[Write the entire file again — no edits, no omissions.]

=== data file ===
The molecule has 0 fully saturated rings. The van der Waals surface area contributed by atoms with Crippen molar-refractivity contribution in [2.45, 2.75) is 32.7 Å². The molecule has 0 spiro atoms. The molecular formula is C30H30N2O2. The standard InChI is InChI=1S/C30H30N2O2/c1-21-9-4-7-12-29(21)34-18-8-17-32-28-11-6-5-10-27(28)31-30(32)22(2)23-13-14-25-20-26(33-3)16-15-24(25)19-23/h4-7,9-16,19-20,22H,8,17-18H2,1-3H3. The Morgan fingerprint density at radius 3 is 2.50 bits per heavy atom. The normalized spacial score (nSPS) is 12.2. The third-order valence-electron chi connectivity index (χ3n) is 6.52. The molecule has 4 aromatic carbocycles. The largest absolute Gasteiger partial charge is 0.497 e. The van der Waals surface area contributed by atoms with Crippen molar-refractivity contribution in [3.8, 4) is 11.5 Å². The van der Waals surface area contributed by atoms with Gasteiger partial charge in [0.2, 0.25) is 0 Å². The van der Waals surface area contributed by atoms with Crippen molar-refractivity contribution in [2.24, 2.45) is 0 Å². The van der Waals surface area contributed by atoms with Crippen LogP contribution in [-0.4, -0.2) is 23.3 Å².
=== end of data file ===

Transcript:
The molecule has 0 fully saturated rings. The van der Waals surface area contributed by atoms with Crippen molar-refractivity contribution in [2.45, 2.75) is 32.7 Å². The molecule has 0 spiro atoms. The molecular formula is C30H30N2O2. The standard InChI is InChI=1S/C30H30N2O2/c1-21-9-4-7-12-29(21)34-18-8-17-32-28-11-6-5-10-27(28)31-30(32)22(2)23-13-14-25-20-26(33-3)16-15-24(25)19-23/h4-7,9-16,19-20,22H,8,17-18H2,1-3H3. The Morgan fingerprint density at radius 3 is 2.50 bits per heavy atom. The normalized spacial score (nSPS) is 12.2. The third-order valence-electron chi connectivity index (χ3n) is 6.52. The molecule has 4 aromatic carbocycles. The largest absolute Gasteiger partial charge is 0.497 e. The van der Waals surface area contributed by atoms with Crippen molar-refractivity contribution in [3.8, 4) is 11.5 Å². The van der Waals surface area contributed by atoms with Gasteiger partial charge in [0.2, 0.25) is 0 Å². The van der Waals surface area contributed by atoms with Crippen molar-refractivity contribution in [2.24, 2.45) is 0 Å². The van der Waals surface area contributed by atoms with Crippen LogP contribution in [-0.4, -0.2) is 23.3 Å².